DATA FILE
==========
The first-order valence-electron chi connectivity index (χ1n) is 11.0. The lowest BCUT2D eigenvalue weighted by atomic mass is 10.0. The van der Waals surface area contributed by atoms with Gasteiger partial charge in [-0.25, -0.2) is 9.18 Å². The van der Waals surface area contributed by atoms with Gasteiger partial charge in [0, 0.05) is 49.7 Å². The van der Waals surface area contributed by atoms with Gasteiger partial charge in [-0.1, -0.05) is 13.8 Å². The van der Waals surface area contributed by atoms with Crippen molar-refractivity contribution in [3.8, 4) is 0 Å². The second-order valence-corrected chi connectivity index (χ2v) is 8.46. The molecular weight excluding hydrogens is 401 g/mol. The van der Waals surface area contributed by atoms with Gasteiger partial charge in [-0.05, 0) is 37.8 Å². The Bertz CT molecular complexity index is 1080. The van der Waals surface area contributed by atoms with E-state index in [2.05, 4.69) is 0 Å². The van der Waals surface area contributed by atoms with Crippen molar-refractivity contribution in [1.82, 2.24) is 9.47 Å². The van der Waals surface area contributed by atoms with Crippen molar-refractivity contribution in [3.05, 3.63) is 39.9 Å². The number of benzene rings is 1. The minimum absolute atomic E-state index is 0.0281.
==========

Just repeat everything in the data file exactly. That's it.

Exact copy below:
The first-order valence-electron chi connectivity index (χ1n) is 11.0. The lowest BCUT2D eigenvalue weighted by atomic mass is 10.0. The van der Waals surface area contributed by atoms with Gasteiger partial charge in [-0.25, -0.2) is 9.18 Å². The van der Waals surface area contributed by atoms with Gasteiger partial charge in [0, 0.05) is 49.7 Å². The van der Waals surface area contributed by atoms with Gasteiger partial charge in [-0.1, -0.05) is 13.8 Å². The van der Waals surface area contributed by atoms with Crippen molar-refractivity contribution in [3.8, 4) is 0 Å². The second-order valence-corrected chi connectivity index (χ2v) is 8.46. The molecular weight excluding hydrogens is 401 g/mol. The van der Waals surface area contributed by atoms with Gasteiger partial charge in [-0.05, 0) is 37.8 Å². The Bertz CT molecular complexity index is 1080. The van der Waals surface area contributed by atoms with E-state index in [2.05, 4.69) is 0 Å². The van der Waals surface area contributed by atoms with Crippen molar-refractivity contribution in [1.82, 2.24) is 9.47 Å². The van der Waals surface area contributed by atoms with Crippen molar-refractivity contribution in [3.05, 3.63) is 39.9 Å². The number of benzene rings is 1. The minimum absolute atomic E-state index is 0.0281.